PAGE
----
Reserve Will Return to Pre-Pandemic Level by End of Year: Minister Ameer

Minister of Finance, Ibrahim Ameer has stated that with the influx of USD income, Maldives’ official reserve assets will be back to pre-pandemic levels by the end of 2022. 

In a Twitter thread published on Sunday evening, the Minister stated that both Maldives’ gross and net reserves are at a high level compared to before. According to him, the government is closely monitoring the inflow and outflow of foreign currency to maintain it at this level.

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Analysts at JPMorgan, one of the largest U.S. investment banks, have recently said that rising borrowing costs and the worldwide fallout from the Russia-Ukraine war could see up to 10% of riskier ‘junk’-rated emerging market countries suffer debt crises this year.

“Nearly half of the country sample is classified as carrying high repayment risk in our assessment. Of these, eight are at risk of reserve depletion by the end of 2023, signalling high default risks. These are Sri Lanka, Maldives, Bahamas, Belize, Senegal, Rwanda, Grenada, and Ethiopia,” said the note led by strategist Trang Nguyen.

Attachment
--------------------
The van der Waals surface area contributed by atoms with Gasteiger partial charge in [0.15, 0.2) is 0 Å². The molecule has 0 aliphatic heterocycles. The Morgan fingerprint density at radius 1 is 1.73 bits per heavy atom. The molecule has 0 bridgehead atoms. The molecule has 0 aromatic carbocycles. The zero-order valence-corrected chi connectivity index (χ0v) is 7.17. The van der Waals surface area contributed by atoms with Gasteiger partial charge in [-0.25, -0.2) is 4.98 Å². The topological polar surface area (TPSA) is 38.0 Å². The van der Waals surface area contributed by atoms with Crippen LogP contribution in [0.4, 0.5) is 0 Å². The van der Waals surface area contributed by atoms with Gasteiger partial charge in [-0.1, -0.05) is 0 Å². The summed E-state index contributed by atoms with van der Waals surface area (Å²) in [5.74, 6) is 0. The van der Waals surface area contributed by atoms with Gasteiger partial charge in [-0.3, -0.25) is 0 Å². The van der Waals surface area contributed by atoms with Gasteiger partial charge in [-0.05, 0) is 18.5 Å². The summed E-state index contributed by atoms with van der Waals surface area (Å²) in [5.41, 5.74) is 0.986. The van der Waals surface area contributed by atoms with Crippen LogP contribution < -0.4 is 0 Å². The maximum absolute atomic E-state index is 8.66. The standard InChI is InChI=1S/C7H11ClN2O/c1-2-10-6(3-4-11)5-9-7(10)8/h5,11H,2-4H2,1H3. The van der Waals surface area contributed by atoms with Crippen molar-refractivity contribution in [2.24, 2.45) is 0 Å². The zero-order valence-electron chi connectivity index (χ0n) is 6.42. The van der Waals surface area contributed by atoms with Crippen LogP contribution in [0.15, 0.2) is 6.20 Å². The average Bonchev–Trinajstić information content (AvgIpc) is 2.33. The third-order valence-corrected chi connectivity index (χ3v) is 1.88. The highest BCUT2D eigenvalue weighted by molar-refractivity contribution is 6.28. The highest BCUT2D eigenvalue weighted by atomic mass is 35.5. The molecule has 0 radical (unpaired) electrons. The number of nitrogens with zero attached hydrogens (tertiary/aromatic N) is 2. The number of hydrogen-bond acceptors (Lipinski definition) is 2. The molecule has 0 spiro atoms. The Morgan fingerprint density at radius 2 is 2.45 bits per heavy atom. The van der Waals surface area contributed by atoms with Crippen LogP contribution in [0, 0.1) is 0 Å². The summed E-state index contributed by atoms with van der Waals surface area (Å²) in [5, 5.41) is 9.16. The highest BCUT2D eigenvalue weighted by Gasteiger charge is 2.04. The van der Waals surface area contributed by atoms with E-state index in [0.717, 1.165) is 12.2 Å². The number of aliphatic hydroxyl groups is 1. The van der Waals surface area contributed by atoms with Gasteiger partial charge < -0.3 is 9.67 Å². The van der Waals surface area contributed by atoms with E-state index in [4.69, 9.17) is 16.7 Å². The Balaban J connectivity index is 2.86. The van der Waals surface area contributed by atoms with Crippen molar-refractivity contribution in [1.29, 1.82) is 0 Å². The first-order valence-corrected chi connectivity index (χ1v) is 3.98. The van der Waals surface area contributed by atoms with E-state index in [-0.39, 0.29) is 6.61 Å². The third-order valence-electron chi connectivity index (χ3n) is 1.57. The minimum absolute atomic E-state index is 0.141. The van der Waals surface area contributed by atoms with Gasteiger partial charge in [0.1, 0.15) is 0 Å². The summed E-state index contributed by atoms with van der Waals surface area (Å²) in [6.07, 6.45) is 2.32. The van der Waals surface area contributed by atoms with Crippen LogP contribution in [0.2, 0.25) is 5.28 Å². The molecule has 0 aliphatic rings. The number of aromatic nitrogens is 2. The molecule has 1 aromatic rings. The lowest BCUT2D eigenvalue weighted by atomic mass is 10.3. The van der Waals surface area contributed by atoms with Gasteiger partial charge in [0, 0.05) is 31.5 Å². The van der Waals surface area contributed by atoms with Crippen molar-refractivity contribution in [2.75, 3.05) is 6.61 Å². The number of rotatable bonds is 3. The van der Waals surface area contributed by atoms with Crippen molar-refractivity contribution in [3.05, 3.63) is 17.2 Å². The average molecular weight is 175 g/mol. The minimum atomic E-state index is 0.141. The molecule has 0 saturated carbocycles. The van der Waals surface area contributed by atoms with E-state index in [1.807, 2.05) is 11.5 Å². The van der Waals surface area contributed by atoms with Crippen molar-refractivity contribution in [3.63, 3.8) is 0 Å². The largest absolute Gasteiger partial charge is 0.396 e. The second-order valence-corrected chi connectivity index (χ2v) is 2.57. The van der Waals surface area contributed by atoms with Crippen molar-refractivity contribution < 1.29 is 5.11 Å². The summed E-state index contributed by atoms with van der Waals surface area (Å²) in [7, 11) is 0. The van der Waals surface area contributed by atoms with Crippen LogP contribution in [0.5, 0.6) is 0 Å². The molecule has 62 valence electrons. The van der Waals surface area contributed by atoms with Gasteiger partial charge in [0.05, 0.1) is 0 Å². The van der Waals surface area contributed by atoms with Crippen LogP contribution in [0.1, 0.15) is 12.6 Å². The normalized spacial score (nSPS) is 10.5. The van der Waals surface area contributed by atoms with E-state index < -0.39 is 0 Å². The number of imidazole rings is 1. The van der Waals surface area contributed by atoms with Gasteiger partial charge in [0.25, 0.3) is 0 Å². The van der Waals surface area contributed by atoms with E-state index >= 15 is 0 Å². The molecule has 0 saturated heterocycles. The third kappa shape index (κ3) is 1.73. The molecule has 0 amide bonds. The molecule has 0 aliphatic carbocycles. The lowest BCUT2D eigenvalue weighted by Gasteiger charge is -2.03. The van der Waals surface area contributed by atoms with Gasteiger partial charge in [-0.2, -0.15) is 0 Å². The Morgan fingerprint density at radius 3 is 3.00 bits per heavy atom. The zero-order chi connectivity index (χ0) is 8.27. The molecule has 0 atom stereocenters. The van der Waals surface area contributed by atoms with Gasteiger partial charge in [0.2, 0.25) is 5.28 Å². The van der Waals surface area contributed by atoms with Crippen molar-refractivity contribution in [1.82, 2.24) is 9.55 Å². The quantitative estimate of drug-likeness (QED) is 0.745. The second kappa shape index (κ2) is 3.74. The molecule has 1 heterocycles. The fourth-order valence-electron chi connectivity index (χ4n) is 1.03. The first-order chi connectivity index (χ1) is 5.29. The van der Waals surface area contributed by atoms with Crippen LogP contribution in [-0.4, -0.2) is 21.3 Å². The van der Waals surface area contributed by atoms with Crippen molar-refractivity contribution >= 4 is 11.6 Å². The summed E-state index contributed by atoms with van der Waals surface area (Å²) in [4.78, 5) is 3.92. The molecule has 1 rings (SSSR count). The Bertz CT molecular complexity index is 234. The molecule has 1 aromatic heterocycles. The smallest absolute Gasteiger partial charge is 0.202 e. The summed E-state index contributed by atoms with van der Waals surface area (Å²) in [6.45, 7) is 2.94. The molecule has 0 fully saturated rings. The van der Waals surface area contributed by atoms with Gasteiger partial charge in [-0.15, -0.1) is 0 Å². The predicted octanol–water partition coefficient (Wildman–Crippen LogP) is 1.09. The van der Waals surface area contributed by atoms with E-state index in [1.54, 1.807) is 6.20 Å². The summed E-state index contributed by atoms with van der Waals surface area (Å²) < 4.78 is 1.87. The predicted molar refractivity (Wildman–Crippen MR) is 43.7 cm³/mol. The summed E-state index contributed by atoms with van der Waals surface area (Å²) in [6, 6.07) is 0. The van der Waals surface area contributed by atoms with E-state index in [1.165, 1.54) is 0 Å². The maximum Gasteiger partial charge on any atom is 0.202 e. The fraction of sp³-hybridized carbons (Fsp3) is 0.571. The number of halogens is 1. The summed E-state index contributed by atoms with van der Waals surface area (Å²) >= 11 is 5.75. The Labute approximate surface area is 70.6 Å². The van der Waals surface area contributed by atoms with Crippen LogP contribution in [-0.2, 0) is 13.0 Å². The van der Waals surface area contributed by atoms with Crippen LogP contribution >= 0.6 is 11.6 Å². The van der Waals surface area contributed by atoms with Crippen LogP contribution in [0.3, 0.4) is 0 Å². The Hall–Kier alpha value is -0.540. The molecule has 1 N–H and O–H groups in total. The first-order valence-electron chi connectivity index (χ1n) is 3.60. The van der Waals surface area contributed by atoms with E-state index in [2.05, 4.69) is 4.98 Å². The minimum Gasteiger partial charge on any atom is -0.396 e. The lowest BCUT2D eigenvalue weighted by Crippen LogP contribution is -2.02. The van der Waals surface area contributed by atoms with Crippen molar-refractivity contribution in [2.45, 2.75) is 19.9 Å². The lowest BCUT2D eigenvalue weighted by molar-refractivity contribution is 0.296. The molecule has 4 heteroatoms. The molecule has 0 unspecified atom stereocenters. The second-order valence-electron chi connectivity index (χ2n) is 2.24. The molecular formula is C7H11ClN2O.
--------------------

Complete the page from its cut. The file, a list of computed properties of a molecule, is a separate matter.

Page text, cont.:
JPMorgan had later confirmed that these statements were not relayed by the bank in an official capacity. Minister Ameer stated that circulating such news, in a manner that is misleading to both citizens and foreign investors, may cause unnecessary damage to the Maldives’ economy. He added that Maldives had no challenges in servicing its short-term debt. 

“The Maldives will also be affected by the global economic uncertainty and the rise in the price of commodities in the international market,” he stated. “Such risks can only be overcome by taking appropriate measures at the right time. The government is monitoring the situation and taking appropriate action.”

Electricity and fuel subsidies have increased due to the rise in commodity prices, especially oil prices. “ITFC’s trade finance facility limit has been increased to $175 million to reduce reserve impact,” said the Minister. “The government’s intention is to reshape expenditure and financing the budget, so that public services are not disrupted. And to firmly move forward on a good medium-term fiscal path.”

According to statistics publicised by the Finance Ministry, the Maldives’ reserves stood at $865 million as of March. The total debt up to that period was MVR 94 billion. This is 122 percent of the GDP.

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